Market players weighed corporate profit news and Boeing's 787 woes. The Dow and S&P 500 pulled back from Tuesday's record closing levels
It could have been worse. One day after the Dow Jones industrial average and the Standard & Poor's 500-stock index closed at record highs, stocks were hit Wednesday by a barrage of bad news: earnings warnings, disappointing profit reports, weaker than expected economic data, and a strike at a major U.S. automaker.
The icing on the cake: News that aerospace behemoth Boeing (BA) is delaying delivery of its 787 Dreamliner by six months.
And while major indexes sagged, they didn't swoon, ending Wednesday's session mixed.
On Wednesday, the Dow Jones industrial average fell 85.84 points, or 0.61%, to 14,078.69, weighed down by a 2.7% decline in Boeing. The broader S&P 500 index shed 2.68 points, or 0.17%, to 1,562.47.
The Nasdaq composite index added 7.7 points, or 0.28%, to 2,811.64.
The broader market was slightly negative, with 17 shares declining in price for each 16 that rose on the NYSE. Nasdaq breadth was 15-14 negative.
Bullish sentiment engendered by the release of the Sept. 18 FOMC minutes Tuesday gave way to anxiety about third-quarter corporate profits after disappointing announcements from big names like Alcoa (AA), Monsanto (MON), International Paper (IP), and Chevron (CHV).
Boeing, a component of the Dow industrials, is delaying by six months initial deliveries of its widely anticipated 787 Dreamliner due to challenges completing assembly of the first airplanes, according to press reports.
In other corporate news, members of the United Auto Workers union went on strike against Chrysler after marathon labor talks between the union and the money-losing automaker failed to avert the industry's second strike in the last two weeks.
The economic calendar was light Wednesday. August wholesale inventories rose by a less than expected 0.1% to a seasonally adjusted $399.02 billion after rising 0.2% in July. August sales rose 0.4% following an upwardly-revised 0.2% July gain. The inventory-sales ratio was steady at 1.11 for a fourth straight month.
The National Association of Realtors lowered its 2007 home sales forecast to 5.78 million units from 5.92 million previously its 2008 forecast to 6.12 million from 6.27 million. But NAR raised its 2007 new home sales forecast to 804,000 units from 801,000 previously and its 2008 forecast to 752,00 from 741,000 thanks to widening credit availability. NAR said existing home prices are expected to fall 1.3% to a median of $219,000 in 2007 before rising 1.3% to $221,800 in 2008. NAR expects the median new-home price to fall 2.1% this year and rise 1.0% next year.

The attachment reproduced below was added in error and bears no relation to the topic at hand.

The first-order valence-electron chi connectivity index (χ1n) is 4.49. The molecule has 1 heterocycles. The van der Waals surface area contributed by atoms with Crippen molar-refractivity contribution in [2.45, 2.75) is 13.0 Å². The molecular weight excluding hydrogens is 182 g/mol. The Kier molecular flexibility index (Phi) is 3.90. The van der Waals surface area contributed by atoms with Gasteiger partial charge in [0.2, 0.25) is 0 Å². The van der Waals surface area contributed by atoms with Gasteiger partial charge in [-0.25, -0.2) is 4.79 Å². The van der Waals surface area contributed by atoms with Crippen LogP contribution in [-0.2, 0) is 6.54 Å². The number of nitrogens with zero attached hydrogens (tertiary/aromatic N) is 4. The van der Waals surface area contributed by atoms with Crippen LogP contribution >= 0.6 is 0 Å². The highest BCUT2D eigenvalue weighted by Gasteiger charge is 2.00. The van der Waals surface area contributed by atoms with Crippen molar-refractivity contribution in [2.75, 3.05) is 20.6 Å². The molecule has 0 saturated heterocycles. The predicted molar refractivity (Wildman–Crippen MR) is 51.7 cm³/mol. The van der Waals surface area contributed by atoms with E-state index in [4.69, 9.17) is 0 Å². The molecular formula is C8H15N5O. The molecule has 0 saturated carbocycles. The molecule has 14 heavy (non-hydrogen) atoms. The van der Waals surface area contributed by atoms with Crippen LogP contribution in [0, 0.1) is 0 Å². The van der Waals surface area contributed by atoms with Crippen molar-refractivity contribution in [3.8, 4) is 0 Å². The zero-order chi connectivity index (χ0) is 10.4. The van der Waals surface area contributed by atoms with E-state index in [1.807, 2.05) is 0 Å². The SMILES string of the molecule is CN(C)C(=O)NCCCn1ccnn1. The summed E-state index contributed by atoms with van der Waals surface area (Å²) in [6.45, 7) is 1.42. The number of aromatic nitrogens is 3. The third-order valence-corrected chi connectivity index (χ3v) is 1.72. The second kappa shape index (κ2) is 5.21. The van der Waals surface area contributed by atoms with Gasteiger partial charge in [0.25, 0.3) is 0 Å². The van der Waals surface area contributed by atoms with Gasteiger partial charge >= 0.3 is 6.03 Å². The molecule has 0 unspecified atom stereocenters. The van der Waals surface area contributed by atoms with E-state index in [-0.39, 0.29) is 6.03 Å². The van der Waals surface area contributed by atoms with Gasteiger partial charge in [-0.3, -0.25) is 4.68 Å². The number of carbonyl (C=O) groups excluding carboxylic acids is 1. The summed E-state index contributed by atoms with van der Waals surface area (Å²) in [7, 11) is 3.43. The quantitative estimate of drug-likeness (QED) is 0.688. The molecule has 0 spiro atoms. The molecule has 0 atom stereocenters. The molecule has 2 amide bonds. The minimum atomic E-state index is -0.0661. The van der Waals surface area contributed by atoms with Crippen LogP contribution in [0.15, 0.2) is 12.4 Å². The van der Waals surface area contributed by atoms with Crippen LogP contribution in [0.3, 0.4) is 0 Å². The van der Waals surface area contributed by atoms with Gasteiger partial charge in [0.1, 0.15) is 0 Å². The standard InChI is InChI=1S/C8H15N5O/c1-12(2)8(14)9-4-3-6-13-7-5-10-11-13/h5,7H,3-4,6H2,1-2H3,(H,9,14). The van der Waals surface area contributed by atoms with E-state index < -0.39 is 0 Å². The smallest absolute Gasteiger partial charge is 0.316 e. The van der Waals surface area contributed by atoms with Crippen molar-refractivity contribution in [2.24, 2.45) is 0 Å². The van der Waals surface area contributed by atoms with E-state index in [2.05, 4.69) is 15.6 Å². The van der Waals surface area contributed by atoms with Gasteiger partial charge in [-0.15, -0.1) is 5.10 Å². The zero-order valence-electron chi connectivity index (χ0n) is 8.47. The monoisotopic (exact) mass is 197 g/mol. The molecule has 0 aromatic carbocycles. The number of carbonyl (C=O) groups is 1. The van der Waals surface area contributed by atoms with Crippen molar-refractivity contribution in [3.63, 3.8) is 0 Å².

Wall Street will likely focus on reports covering initial jobless claims, the U.S. trade balance, producer prices, and retail sales to be released later in the week for guidance on the health of the economy.
Alcoa kicked off third quarter earnings season after the close of trading Tuesday. The aluminum giant posted lower-than-expected earnings per share of 64 cents, vs. 62 cents one year earlier, on a 3.2% revenue decline. The company cited a weakening U.S. dollar, higher petroleum costs, and market softness in North America for the shortfall. Alcoa's board increases authorization to repurchase shares to 25% of outstanding shares, up from the previously authorized 10%.
The bad news kept coming Wednesday morning. Energy major Chevron said its third quarter net income is expected to be "significantly below" the record $5.4 billion earned in the 2007 second quarter. The company cited a sharp decline in refined-product margins and the impact of nonrecurring items.
Also in the energy group, Valero Energy (VLO) said it expects EPS of $1.30-$1.40, excluding special items. The refiner notes lower throughput margins primarily due to substantially higher feedstock costs resulting from increased premiums for light sweet crude oils and narrower discounts for sour crude oils and other feedstocks.
Dow industrial component International Paper said third-quarter EPS will be less than analysts' consensus estimates due to lower land sales than previously estimated in the quarter. The company continues to expect EPS will exceed the 52 cents posted in the 2007 second quarter.
Agricultural-sciences outfit Monsanto posted a wider than expected seasonal fourth-quarter loss of 39 cents per share, vs. a 27-cent loss one year earlier, as acquisition-related charges offset a 13% total sales rise.
Pet-supply retailer Petsmart (PETM) said it sees third-quarter same-store sales growth below original low-to-mid single digit forecast. The company now sees third quarter EPS of 17-20 cents, and full-year 2008 EPS of $2.02-$2.07 (down from its previous view of $2.08-$2.10).
Bucking the trend, warehouse-club retailer Costco Wholesale (COST) posted better than expected fourth-quarter EPS of 83 cents, vs. 75 cents one year earlier, on a 5% same-store sales rise and a 3% total sales rise.
Crude oil for November delivery rose $1.04 to $81.30 a barrel Wednesday on late hedge
fund buying and some short covering following reports of a strike at a Chevron facility in Nigeria.
Gold for December delivery was higher at $749.00 per ounce, while the dollar index was lower at 78.27.
European markets ended mixed Wednesday. In London, the FTSE 100 index gained 0.27% to 6,633. In Paris, the CAC 40 index shed 0.4% to 5,838.49. Germany's DAX index was 0.08% higher at 7,986.57.
Asian markets ended higher Wednesday. Japan's Nikkei 225 index added 0.1% to 17,177.89. In Hong Kong, the Hang Seng index climbed 1.21% to 28,569.33.
Treasuries closed marginally higher in price Wednesday. The 10-year note edged up 02/32 to 100-28/32 for a yield of 4.64%. The 30-year bond firmed 01/32 to 102-08/32 for a yield of 4.89%.
Treasury yields moved in tandem with equities, evidence that the stock market is more concerned with the health of the economy than inflation risks, says S&P MarketScope.